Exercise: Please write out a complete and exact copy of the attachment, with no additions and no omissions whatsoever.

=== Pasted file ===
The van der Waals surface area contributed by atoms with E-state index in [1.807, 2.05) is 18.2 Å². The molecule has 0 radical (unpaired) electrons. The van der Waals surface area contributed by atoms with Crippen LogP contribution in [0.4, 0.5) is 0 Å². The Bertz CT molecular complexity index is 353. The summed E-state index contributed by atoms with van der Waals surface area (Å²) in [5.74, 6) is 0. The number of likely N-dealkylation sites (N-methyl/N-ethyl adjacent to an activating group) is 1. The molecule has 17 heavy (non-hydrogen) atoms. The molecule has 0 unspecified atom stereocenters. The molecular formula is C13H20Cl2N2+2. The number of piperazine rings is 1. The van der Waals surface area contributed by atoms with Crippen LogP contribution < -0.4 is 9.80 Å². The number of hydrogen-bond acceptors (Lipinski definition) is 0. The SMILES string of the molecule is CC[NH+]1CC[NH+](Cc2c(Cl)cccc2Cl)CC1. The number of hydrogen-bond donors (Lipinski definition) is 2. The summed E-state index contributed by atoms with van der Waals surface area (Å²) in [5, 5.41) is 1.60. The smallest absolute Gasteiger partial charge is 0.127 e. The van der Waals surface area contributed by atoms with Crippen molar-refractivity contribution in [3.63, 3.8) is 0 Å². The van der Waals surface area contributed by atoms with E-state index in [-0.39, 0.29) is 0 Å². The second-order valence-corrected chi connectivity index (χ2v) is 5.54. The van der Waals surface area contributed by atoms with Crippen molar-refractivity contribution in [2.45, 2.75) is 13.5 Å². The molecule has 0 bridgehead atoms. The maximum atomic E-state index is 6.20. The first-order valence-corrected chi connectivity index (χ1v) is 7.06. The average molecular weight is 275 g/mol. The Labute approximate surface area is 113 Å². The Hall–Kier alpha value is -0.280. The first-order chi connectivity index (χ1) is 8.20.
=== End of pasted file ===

The van der Waals surface area contributed by atoms with E-state index in [1.807, 2.05) is 18.2 Å². The molecule has 0 radical (unpaired) electrons. The van der Waals surface area contributed by atoms with Crippen LogP contribution in [0.4, 0.5) is 0 Å². The Bertz CT molecular complexity index is 353. The summed E-state index contributed by atoms with van der Waals surface area (Å²) in [5.74, 6) is 0. The number of likely N-dealkylation sites (N-methyl/N-ethyl adjacent to an activating group) is 1. The molecule has 17 heavy (non-hydrogen) atoms. The molecule has 0 unspecified atom stereocenters. The molecular formula is C13H20Cl2N2+2. The number of piperazine rings is 1. The van der Waals surface area contributed by atoms with Crippen LogP contribution < -0.4 is 9.80 Å². The number of hydrogen-bond acceptors (Lipinski definition) is 0. The SMILES string of the molecule is CC[NH+]1CC[NH+](Cc2c(Cl)cccc2Cl)CC1. The number of hydrogen-bond donors (Lipinski definition) is 2. The summed E-state index contributed by atoms with van der Waals surface area (Å²) in [5, 5.41) is 1.60. The smallest absolute Gasteiger partial charge is 0.127 e. The van der Waals surface area contributed by atoms with Crippen molar-refractivity contribution in [3.63, 3.8) is 0 Å². The van der Waals surface area contributed by atoms with E-state index in [-0.39, 0.29) is 0 Å². The second-order valence-corrected chi connectivity index (χ2v) is 5.54. The van der Waals surface area contributed by atoms with Crippen molar-refractivity contribution in [2.45, 2.75) is 13.5 Å². The molecule has 0 bridgehead atoms. The maximum atomic E-state index is 6.20. The first-order valence-corrected chi connectivity index (χ1v) is 7.06. The average molecular weight is 275 g/mol. The Labute approximate surface area is 113 Å². The Hall–Kier alpha value is -0.280. The first-order chi connectivity index (χ1) is 8.20.